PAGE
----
Inquiring minds want to know.

My phone rings and buzzes with many curious inquiries. There are quite a variety of questions coming over the lines, from those struggling with bird identification to others perplexing over a plant or just ruminating over a run-of-the-mill marine mystery. 

Last Sunday, it was the last on that list. State Beach was invaded by millions of jelly-like organisms, and folks wanted to know what they were, whether they could safely be touched, and why they were there.

Though the critter in question resembled a very small jellyfish, it had no tentacles and was found in chains of identical individuals. It could also be touched with no ill effects. This was an easy one as I had seen it before. It was not a jellyfish or egg sac as folks postulated, but a sea salp, or just salp.

Salps are amazing creatures of the open ocean. They are planktonic (free-floating) tunicates, and even more intriguing is the fact that they are more closely related to fish and humans than they are to jellyfish. Thus, looks can be deceiving! 

Salps are in the phylum Chordata (with humans) because they possess a “notochord” during their larval stage. A notochord is a rudimentary or primitive nerve cord (and a precursor to the backbone), which puts them in much more evolutionarily-advanced company.

The ones that were seen on Island beaches were adult salps and they were numerous. Salps have a unique and interesting method of reproduction. In fact, they use two methods, sexual and asexual, both of which will produce offspring.

On State Beach last week, observers spoke of both linear chains of these animals and single creatures. The chains were created through asexual reproduction. One organism, the parent, is called an oozoid, and will clone itself, making a replica that will adjoin the original.  This can continue, forming a chain, until the successions of salps reach over 30 feet! It sounds incredible, and it is.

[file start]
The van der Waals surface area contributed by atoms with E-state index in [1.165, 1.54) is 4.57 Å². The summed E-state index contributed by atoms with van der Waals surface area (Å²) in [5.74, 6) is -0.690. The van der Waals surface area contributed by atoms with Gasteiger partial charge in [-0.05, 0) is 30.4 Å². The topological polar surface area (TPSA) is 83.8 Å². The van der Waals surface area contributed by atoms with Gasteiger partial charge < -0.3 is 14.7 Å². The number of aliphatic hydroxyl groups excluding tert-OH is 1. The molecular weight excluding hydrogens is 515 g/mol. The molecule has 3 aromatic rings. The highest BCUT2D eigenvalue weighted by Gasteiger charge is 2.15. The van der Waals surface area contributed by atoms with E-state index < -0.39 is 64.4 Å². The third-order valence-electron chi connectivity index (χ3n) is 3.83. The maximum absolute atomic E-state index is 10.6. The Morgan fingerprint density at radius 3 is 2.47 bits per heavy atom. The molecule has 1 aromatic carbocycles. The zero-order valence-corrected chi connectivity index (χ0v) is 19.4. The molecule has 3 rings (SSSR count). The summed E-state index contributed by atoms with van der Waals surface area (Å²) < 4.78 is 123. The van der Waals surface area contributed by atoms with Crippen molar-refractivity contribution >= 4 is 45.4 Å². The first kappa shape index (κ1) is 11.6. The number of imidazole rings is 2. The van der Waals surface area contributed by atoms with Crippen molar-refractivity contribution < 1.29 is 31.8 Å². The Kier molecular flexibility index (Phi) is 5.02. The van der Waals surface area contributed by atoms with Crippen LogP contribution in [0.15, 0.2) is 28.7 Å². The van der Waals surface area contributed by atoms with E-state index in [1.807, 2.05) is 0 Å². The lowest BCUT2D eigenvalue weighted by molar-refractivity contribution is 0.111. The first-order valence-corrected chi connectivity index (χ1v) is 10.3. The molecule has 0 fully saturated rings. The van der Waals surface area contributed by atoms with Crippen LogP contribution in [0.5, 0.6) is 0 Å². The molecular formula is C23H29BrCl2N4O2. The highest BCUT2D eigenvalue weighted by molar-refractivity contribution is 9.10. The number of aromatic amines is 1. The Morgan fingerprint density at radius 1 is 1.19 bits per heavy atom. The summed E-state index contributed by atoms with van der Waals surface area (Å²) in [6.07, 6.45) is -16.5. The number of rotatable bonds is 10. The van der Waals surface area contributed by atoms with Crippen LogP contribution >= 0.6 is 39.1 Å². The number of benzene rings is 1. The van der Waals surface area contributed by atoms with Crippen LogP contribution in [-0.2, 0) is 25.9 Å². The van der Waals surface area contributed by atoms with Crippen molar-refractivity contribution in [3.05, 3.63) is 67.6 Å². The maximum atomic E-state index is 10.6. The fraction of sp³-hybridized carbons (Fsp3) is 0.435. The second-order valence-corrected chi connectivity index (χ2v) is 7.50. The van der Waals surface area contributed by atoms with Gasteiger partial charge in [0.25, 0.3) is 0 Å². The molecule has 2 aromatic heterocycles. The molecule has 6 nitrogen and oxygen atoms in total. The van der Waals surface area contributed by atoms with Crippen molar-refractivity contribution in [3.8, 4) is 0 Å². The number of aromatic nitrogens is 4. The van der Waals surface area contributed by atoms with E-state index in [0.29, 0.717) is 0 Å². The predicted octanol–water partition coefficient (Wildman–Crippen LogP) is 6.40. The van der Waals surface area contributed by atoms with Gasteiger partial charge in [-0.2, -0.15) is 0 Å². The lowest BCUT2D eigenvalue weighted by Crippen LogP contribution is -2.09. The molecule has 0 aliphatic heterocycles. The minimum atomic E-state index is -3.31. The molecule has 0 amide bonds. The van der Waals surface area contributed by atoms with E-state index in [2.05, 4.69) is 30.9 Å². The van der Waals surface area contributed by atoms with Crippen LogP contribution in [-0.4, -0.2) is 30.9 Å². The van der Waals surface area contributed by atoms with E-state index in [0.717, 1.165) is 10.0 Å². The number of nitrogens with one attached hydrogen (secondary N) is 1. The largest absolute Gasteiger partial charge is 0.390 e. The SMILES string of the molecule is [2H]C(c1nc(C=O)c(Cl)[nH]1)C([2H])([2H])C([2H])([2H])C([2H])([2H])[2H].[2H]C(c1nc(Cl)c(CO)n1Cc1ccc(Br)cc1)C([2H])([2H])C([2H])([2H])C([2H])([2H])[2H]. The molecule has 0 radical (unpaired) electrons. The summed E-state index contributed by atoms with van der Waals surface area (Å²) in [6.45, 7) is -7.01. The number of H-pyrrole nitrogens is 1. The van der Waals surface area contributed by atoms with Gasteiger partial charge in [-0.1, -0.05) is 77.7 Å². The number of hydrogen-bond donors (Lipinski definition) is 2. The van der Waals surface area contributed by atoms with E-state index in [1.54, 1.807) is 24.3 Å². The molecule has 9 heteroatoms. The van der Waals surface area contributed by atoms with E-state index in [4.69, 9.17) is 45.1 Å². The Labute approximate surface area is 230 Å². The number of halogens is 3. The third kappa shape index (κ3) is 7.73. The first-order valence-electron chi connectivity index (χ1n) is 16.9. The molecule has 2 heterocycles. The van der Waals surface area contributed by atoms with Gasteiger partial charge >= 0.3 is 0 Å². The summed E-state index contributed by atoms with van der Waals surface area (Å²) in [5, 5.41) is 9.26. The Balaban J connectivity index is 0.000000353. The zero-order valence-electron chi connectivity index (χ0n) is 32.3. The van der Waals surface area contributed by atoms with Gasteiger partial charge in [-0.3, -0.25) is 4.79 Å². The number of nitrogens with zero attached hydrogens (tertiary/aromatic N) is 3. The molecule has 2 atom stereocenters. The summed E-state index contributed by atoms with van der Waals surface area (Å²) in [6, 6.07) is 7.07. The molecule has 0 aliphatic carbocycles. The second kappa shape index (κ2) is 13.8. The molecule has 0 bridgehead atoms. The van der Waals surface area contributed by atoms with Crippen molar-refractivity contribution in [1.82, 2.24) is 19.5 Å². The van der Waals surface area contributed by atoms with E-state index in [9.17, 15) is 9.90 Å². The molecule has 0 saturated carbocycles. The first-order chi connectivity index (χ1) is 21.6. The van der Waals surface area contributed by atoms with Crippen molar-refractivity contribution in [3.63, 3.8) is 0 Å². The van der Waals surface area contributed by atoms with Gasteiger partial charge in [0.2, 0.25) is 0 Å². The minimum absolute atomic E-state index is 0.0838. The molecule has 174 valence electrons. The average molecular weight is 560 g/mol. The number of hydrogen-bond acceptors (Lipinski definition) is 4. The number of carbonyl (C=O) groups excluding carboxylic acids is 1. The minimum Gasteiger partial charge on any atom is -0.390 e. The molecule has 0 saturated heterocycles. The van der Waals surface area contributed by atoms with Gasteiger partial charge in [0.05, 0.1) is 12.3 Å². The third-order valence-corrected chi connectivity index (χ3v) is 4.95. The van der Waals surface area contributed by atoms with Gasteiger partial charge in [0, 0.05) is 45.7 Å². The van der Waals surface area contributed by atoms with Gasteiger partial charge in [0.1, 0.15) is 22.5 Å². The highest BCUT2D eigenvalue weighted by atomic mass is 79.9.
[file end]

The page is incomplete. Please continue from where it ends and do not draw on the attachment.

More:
To reproduce sexually, the aggregation of salps, called blastozooids, mate with each other. And to make it even more complicated, these animals are sequential hermaphrodites, starting off female and, later, changing to males. The offspring of these pairings, which are borne from the adult’s body (similar to the live birthing of mammals), are of the oozoid form. Then, the cycle can repeat. 

So it is easy to see why there can be so many salps, what with all of that reproduction going on. Why they came to wash up on the shores of State Beach in such numbers has to do with the tides, currents and food supply.

The right winds and currents can blow these tunicates onto our shores, however, their large numbers are more likely the result of an algae bloom. Since salps eat phytoplankton (free-floating plants), when there are significant amounts of algae that provide an increase in their food supply, salp populations can boom. Just as quickly, salp numbers can bust if their nourishing planktonic algae supply dries up.

One benefit of all of this booming is that it was recently discovered that the large populations of salps sequester carbon in their waste products. These pellets sink to the bottom and get bound up in the sediments, helping mitigate climate change impacts. 

It is possible, then, to see this booming bloom as beneficial, even if it caused such a stir on State Beach. Perhaps these little gems could be seen as diamonds in the rough, if not for their role in climate change, then for all their glistening glory, peculiar procreation process and quirky life history.

Suzan Bellincampi is director of the Felix Neck Wildlife Sanctuary in Edgartown, and author of Martha’s Vineyard: A Field Guide to Island Nature.